GameMaker Studio 2 Desktop comes with three export platforms: Windows, Mac and Ubuntu. In this article we give the required steps to get the Ubuntu platform up and running in both the Windows and Mac IDEs.
After installing and running GameMaker Studio 2 on your PC or Mac you can specifically target building for Ubuntu using the Target Manager window opened by clicking the target button in the top right of the main window:
For the Ubuntu target platform you can see that there are two output options:
- VM - This will build your game using interpreted code.
- YYC - This will build you game using compiled native code.
The VM option will build your game and use interpreted code within a special YoYo Runner. The performance of this target is less optimised than YYC, but it is faster to compile and offers the ability to run in debug mode (when using YYC the debugger will not start). The YYC target however, gives a much greater optimisation (and corresponding performance boost) especially with logic-heavy games, but large projects can take some time to compile.
To compile your game using either the VM or YYC however, you will first need to set up your Devices so that GameMaker Studio 2 can communicate with your Ubuntu machine.
Set Up Ubuntu
The Ubuntu module is only aimed at Ubuntu 16.04 LTS 64bit, and as such this tutorial will focus on that operating system which you can download from here: http://releases.ubuntu.com/16.04/
NOTE: YoYo Games recommends that you have a separate computer with an Ubuntu installation for building your game projects. You can compile with Ubuntu running on a Virtual Machine, but this is not officially supported. Also note that other distros can be used for building projects and running games made with GameMaker Studio 2, but, again, this is not officially supported.
You will need to make sure that your current install of Ubuntu has the OpenSSH server installed. This is a powerful collection of tools for the transfer of data between networked computers, which GameMaker Studio 2 will use to communicate remotely with the main build computer. You will also need to confirm you have the correctly set of OpenAL libraries, as without them your games will not run correctly (if you have installed 3rd party components when prompted on installing Ubuntu, you may already have the OpenAL libraries installed, but if in doubt, use the command given below to install them anyway).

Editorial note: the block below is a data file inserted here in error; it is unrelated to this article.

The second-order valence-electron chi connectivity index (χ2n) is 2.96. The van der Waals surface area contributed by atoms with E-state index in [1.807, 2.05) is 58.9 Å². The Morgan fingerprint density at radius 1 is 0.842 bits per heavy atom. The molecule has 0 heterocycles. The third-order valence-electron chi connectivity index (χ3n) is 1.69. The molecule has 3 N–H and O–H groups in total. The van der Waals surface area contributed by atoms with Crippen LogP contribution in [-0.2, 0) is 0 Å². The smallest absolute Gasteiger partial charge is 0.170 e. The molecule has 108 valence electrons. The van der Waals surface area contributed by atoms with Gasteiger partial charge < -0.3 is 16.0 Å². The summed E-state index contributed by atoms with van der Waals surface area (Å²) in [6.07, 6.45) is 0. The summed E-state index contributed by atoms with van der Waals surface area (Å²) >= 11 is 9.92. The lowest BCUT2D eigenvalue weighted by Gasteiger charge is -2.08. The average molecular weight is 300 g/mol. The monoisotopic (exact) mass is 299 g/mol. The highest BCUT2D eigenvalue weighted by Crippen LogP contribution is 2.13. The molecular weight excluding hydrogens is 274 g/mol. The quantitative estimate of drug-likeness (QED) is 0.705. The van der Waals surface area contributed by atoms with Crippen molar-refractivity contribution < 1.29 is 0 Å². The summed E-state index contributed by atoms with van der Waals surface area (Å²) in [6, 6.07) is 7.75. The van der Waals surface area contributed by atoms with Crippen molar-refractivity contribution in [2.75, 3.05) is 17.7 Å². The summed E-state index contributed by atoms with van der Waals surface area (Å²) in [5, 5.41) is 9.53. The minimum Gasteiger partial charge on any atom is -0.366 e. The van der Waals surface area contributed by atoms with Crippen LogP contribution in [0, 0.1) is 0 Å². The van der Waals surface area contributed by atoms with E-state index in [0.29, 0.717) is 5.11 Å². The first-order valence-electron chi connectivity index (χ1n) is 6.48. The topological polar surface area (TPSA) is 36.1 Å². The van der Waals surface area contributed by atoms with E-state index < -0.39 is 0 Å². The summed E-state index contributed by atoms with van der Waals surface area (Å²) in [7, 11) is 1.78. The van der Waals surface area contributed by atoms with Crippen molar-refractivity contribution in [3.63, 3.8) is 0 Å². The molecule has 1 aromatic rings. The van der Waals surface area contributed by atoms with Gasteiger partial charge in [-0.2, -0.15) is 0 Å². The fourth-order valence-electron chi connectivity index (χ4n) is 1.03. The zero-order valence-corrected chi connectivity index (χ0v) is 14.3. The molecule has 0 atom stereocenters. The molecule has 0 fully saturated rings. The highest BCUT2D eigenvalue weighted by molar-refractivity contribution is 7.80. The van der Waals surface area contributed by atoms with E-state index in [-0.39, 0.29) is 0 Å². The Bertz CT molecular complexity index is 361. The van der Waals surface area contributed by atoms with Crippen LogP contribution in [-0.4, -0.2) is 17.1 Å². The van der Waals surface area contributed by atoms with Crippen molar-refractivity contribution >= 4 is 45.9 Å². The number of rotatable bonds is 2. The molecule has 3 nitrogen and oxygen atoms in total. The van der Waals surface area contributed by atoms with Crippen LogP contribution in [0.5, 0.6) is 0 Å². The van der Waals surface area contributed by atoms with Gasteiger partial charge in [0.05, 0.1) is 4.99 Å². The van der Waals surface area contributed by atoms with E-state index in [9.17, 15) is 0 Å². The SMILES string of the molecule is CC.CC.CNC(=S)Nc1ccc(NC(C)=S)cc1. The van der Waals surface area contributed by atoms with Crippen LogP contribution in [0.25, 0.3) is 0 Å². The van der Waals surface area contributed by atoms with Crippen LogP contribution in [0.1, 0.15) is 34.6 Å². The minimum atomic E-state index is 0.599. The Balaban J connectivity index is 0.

To do this you should open Terminal, which can be found by clicking on the Dashboard icon and then simply searching for the "Terminal" application. Click on it to open it and you should see a command prompt something like the one shown below:
From this command line, you should then type the following lines one at a time, hitting enter in between so the packages can be retrieved/checked, just to confirm that these packages are already installed on your machine:
sudo apt-get install libopenal1
sudo apt-get install openssh-server
These are the minimum libraries need to run the Ubuntu target from GameMaker Studio 2 using the VM output, so if you do not require the YYC output, then you can continue on to read about the rest of the setup process further down this page and start testing your projects. If you do want to use the YYC Ubuntu target then you will also need to install an extra package:
sudo apt-get install clang libssh-dev
Once you have installed all of these, it is also a good idea to call the following:
sudo apt-get update